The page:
For several years now, the Roman Catholic Church and the institution of the priesthood itself have been at the center of a firestorm of controversy. While many of the criticisms lodged against the actions of the Church - and a small number of its priests - are justified, the conventional wisdom that has gained currency as an explanation for these actions is, according to Andrew M. Greeley in Priests
, often flat-out wrong. Neither liberal nor conservative, Priests
offers nothing less than a portrait of the priesthood today. No stranger to controversy himself, Greeley challenges those analysts and the media who parrot them in placing the blame for recent Church scandals on the mandate of celibacy or a clerical culture that supports homosexuality. Drawing upon reliable national survey samples of priests, Greeley demolishes current stereotypes about the percentage of homosexual priests, the level of personal and professional happiness among priests, the role of celibacy in their lives, and many other issues. With Greeley's statistical evidence and provocative recommendations for change, Priests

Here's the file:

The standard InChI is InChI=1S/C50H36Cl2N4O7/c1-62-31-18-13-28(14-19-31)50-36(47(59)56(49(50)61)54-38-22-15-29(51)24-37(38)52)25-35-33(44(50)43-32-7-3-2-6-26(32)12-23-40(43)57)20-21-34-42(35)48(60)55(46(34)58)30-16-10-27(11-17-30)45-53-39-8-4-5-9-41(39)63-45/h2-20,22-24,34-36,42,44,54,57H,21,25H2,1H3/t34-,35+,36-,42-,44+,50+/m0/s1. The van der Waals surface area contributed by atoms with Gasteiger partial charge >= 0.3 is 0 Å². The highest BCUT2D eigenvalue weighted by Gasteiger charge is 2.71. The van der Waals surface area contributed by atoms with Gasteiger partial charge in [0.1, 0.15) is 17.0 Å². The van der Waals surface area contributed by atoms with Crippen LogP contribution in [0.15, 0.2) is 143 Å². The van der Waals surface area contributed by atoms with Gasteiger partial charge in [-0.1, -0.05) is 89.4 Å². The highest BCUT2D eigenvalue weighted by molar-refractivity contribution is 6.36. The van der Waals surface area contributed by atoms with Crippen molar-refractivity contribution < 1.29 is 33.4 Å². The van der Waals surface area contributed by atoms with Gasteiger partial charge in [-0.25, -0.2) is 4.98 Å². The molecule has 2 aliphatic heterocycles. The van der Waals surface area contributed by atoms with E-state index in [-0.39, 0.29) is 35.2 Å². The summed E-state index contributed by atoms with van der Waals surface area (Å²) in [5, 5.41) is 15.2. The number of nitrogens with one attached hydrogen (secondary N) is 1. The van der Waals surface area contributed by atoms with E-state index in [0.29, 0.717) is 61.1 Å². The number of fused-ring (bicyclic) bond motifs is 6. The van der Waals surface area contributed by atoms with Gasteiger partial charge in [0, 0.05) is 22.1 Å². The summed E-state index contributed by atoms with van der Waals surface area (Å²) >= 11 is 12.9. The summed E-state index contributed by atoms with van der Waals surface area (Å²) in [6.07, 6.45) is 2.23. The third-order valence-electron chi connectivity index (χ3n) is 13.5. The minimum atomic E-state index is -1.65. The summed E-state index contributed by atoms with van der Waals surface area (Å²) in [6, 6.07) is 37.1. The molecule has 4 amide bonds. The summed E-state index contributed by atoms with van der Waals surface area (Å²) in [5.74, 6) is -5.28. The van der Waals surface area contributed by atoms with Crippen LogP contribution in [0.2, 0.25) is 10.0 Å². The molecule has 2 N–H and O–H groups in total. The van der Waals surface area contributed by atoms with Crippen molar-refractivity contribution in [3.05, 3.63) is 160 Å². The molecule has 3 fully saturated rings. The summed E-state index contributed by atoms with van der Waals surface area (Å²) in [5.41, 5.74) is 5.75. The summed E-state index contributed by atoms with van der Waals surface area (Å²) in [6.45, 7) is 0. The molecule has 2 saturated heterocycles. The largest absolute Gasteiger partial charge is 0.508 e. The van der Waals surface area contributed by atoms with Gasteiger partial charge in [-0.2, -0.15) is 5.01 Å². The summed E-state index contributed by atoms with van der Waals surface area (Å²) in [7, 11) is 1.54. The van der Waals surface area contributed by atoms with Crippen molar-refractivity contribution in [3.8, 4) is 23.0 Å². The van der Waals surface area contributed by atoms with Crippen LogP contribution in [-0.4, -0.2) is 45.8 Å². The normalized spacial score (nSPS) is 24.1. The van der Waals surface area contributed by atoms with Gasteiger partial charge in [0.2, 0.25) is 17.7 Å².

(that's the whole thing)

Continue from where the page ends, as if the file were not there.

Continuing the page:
offers a new vision for American Catholics. "Greeley's summary is sobering.... His agenda of sorting out the social meaning of the priesthood in the wake of the clergy sexual abuse crisis may be the kind of rough talk that will wake up some readers and empower others.... It's worth listening to what he has to say." - Father Paul Philibert, National Catholic Reporter; "I cannot imagine a more thorough critique of the stereotypes clouding intelligent discussion of the Roman Catholic priesthood - or a more unsparing assessment of the priesthood's real problems. As blunt as ever, Father Greeley backs his strong views with the best available data. The future of American Catholicism depends on its will-ingness to confront findings like these." - Peter Steinfels, author of A People Adrift: The Crisis of the Roman Catholic Church in America; "Greeley draws upon the tools of his trade to challenge some stereotypes of the priesthood today, particularly in the wake of the sexual abuse crisis of 2002.... This slim but opinionated volume should be required reading for students and reporters who are willing to look past sensational headlines to the more complex and nuanced picture beyond." - Publishers Weekly"